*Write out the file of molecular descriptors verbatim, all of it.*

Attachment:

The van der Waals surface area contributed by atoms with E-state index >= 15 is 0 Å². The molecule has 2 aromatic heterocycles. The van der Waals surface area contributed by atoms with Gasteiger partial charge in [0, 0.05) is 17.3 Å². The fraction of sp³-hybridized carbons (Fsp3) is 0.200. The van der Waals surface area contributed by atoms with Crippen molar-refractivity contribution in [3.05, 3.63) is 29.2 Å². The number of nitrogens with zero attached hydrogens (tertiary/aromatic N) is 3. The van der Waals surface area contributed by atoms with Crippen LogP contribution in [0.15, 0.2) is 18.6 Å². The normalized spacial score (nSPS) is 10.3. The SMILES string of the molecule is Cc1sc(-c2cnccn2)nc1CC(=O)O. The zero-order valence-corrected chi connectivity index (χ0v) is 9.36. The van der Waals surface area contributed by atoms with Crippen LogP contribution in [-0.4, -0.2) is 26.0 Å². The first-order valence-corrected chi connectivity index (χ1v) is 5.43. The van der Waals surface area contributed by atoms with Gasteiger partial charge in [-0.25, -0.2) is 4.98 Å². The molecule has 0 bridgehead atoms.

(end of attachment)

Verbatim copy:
The van der Waals surface area contributed by atoms with E-state index >= 15 is 0 Å². The molecule has 2 aromatic heterocycles. The van der Waals surface area contributed by atoms with Gasteiger partial charge in [0, 0.05) is 17.3 Å². The fraction of sp³-hybridized carbons (Fsp3) is 0.200. The van der Waals surface area contributed by atoms with Crippen molar-refractivity contribution in [3.05, 3.63) is 29.2 Å². The number of nitrogens with zero attached hydrogens (tertiary/aromatic N) is 3. The van der Waals surface area contributed by atoms with Crippen LogP contribution in [0.15, 0.2) is 18.6 Å². The normalized spacial score (nSPS) is 10.3. The SMILES string of the molecule is Cc1sc(-c2cnccn2)nc1CC(=O)O. The zero-order valence-corrected chi connectivity index (χ0v) is 9.36. The van der Waals surface area contributed by atoms with Crippen LogP contribution in [-0.4, -0.2) is 26.0 Å². The first-order valence-corrected chi connectivity index (χ1v) is 5.43. The van der Waals surface area contributed by atoms with Gasteiger partial charge in [-0.25, -0.2) is 4.98 Å². The molecule has 0 bridgehead atoms.